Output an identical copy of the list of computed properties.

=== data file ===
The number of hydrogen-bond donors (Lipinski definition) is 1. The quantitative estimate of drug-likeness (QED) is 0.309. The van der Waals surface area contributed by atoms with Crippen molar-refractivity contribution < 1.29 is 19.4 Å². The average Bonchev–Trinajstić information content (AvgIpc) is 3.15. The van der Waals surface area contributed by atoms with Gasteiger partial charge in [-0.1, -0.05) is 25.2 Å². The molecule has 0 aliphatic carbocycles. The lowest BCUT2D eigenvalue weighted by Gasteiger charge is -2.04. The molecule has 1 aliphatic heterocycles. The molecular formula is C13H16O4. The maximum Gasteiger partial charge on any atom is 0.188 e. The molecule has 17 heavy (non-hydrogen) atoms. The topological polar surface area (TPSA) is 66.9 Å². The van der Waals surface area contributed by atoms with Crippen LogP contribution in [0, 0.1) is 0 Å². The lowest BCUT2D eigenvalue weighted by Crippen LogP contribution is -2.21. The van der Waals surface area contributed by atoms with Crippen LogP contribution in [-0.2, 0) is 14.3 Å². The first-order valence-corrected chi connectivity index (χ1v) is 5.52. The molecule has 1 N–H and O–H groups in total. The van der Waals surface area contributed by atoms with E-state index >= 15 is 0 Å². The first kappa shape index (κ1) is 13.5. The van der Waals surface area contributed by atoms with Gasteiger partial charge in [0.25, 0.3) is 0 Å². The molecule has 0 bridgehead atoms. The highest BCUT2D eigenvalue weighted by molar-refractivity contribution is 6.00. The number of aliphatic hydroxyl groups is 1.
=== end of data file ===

The number of hydrogen-bond donors (Lipinski definition) is 1. The quantitative estimate of drug-likeness (QED) is 0.309. The van der Waals surface area contributed by atoms with Crippen molar-refractivity contribution < 1.29 is 19.4 Å². The average Bonchev–Trinajstić information content (AvgIpc) is 3.15. The van der Waals surface area contributed by atoms with Gasteiger partial charge in [-0.1, -0.05) is 25.2 Å². The molecule has 0 aliphatic carbocycles. The lowest BCUT2D eigenvalue weighted by Gasteiger charge is -2.04. The molecule has 1 aliphatic heterocycles. The molecular formula is C13H16O4. The maximum Gasteiger partial charge on any atom is 0.188 e. The molecule has 17 heavy (non-hydrogen) atoms. The topological polar surface area (TPSA) is 66.9 Å². The van der Waals surface area contributed by atoms with Crippen LogP contribution in [0, 0.1) is 0 Å². The lowest BCUT2D eigenvalue weighted by Crippen LogP contribution is -2.21. The van der Waals surface area contributed by atoms with Crippen LogP contribution in [-0.2, 0) is 14.3 Å². The first-order valence-corrected chi connectivity index (χ1v) is 5.52. The molecule has 1 N–H and O–H groups in total. The van der Waals surface area contributed by atoms with E-state index >= 15 is 0 Å². The first kappa shape index (κ1) is 13.5. The van der Waals surface area contributed by atoms with Gasteiger partial charge in [0.25, 0.3) is 0 Å². The molecule has 0 bridgehead atoms. The highest BCUT2D eigenvalue weighted by molar-refractivity contribution is 6.00. The number of aliphatic hydroxyl groups is 1.